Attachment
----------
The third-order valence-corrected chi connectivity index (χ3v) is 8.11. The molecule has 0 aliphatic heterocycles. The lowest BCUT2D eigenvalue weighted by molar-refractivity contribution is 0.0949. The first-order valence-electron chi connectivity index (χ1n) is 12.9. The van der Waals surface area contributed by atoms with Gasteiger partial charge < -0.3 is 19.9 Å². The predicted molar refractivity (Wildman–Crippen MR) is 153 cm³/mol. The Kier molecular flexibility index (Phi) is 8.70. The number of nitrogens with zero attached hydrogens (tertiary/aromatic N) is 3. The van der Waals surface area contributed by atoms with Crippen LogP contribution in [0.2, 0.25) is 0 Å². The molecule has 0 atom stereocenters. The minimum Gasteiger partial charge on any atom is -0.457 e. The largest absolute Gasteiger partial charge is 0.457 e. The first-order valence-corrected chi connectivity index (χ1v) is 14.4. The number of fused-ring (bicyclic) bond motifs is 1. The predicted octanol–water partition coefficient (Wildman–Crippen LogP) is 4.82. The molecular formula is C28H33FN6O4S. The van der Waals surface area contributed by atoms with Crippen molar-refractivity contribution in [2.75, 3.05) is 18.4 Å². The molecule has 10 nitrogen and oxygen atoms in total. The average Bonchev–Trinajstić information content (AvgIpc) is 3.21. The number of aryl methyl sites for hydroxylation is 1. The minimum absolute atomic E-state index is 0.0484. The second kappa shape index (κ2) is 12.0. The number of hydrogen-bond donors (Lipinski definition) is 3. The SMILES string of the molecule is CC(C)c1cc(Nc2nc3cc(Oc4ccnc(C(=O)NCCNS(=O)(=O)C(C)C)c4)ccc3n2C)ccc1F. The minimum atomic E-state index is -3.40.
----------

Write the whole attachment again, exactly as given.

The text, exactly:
The third-order valence-corrected chi connectivity index (χ3v) is 8.11. The molecule has 0 aliphatic heterocycles. The lowest BCUT2D eigenvalue weighted by molar-refractivity contribution is 0.0949. The first-order valence-electron chi connectivity index (χ1n) is 12.9. The van der Waals surface area contributed by atoms with Gasteiger partial charge < -0.3 is 19.9 Å². The predicted molar refractivity (Wildman–Crippen MR) is 153 cm³/mol. The Kier molecular flexibility index (Phi) is 8.70. The number of nitrogens with zero attached hydrogens (tertiary/aromatic N) is 3. The van der Waals surface area contributed by atoms with Crippen LogP contribution in [0.2, 0.25) is 0 Å². The molecule has 0 atom stereocenters. The minimum Gasteiger partial charge on any atom is -0.457 e. The largest absolute Gasteiger partial charge is 0.457 e. The first-order valence-corrected chi connectivity index (χ1v) is 14.4. The number of fused-ring (bicyclic) bond motifs is 1. The predicted octanol–water partition coefficient (Wildman–Crippen LogP) is 4.82. The molecular formula is C28H33FN6O4S. The van der Waals surface area contributed by atoms with Crippen molar-refractivity contribution in [2.75, 3.05) is 18.4 Å². The molecule has 10 nitrogen and oxygen atoms in total. The average Bonchev–Trinajstić information content (AvgIpc) is 3.21. The number of aryl methyl sites for hydroxylation is 1. The minimum absolute atomic E-state index is 0.0484. The second kappa shape index (κ2) is 12.0. The number of hydrogen-bond donors (Lipinski definition) is 3. The SMILES string of the molecule is CC(C)c1cc(Nc2nc3cc(Oc4ccnc(C(=O)NCCNS(=O)(=O)C(C)C)c4)ccc3n2C)ccc1F. The minimum atomic E-state index is -3.40.